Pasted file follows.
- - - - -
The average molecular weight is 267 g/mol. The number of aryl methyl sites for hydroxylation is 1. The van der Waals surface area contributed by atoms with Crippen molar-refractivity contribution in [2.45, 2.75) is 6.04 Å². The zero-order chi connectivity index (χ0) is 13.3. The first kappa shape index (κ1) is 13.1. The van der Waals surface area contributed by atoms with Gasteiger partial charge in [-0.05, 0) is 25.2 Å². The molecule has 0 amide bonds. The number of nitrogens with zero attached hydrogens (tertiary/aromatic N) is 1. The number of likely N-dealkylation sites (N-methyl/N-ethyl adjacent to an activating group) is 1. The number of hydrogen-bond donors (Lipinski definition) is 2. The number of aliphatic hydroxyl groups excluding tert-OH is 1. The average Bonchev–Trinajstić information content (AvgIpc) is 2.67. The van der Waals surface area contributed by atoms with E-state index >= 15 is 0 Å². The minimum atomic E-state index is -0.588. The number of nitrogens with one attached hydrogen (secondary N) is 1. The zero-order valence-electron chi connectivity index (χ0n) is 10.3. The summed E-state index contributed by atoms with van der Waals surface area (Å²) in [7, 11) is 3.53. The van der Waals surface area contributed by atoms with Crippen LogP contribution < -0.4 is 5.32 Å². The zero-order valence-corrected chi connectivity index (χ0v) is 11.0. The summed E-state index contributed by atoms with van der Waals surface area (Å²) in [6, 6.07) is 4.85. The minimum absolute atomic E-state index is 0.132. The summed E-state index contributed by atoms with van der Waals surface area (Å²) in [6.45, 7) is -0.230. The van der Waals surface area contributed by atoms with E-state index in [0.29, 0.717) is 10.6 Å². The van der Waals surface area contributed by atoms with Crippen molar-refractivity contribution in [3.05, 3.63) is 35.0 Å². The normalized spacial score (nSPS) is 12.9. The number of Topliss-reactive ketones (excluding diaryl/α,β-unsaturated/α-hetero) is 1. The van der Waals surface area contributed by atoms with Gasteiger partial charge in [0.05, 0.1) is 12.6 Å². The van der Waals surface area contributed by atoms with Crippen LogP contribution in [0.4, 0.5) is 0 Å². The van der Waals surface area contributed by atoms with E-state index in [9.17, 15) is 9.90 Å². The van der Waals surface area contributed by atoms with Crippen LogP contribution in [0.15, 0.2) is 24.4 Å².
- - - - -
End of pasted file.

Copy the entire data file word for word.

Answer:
The average molecular weight is 267 g/mol. The number of aryl methyl sites for hydroxylation is 1. The van der Waals surface area contributed by atoms with Crippen molar-refractivity contribution in [2.45, 2.75) is 6.04 Å². The zero-order chi connectivity index (χ0) is 13.3. The first kappa shape index (κ1) is 13.1. The van der Waals surface area contributed by atoms with Gasteiger partial charge in [-0.05, 0) is 25.2 Å². The molecule has 0 amide bonds. The number of nitrogens with zero attached hydrogens (tertiary/aromatic N) is 1. The number of likely N-dealkylation sites (N-methyl/N-ethyl adjacent to an activating group) is 1. The number of hydrogen-bond donors (Lipinski definition) is 2. The number of aliphatic hydroxyl groups excluding tert-OH is 1. The average Bonchev–Trinajstić information content (AvgIpc) is 2.67. The van der Waals surface area contributed by atoms with E-state index >= 15 is 0 Å². The minimum atomic E-state index is -0.588. The number of nitrogens with one attached hydrogen (secondary N) is 1. The zero-order valence-electron chi connectivity index (χ0n) is 10.3. The summed E-state index contributed by atoms with van der Waals surface area (Å²) in [7, 11) is 3.53. The van der Waals surface area contributed by atoms with Crippen LogP contribution < -0.4 is 5.32 Å². The zero-order valence-corrected chi connectivity index (χ0v) is 11.0. The summed E-state index contributed by atoms with van der Waals surface area (Å²) in [6, 6.07) is 4.85. The minimum absolute atomic E-state index is 0.132. The summed E-state index contributed by atoms with van der Waals surface area (Å²) in [6.45, 7) is -0.230. The van der Waals surface area contributed by atoms with E-state index in [0.29, 0.717) is 10.6 Å². The van der Waals surface area contributed by atoms with Crippen molar-refractivity contribution in [3.05, 3.63) is 35.0 Å². The normalized spacial score (nSPS) is 12.9. The number of Topliss-reactive ketones (excluding diaryl/α,β-unsaturated/α-hetero) is 1. The van der Waals surface area contributed by atoms with Gasteiger partial charge in [0.05, 0.1) is 12.6 Å². The van der Waals surface area contributed by atoms with Crippen LogP contribution in [0.4, 0.5) is 0 Å². The van der Waals surface area contributed by atoms with E-state index in [9.17, 15) is 9.90 Å². The van der Waals surface area contributed by atoms with Crippen LogP contribution in [0.15, 0.2) is 24.4 Å².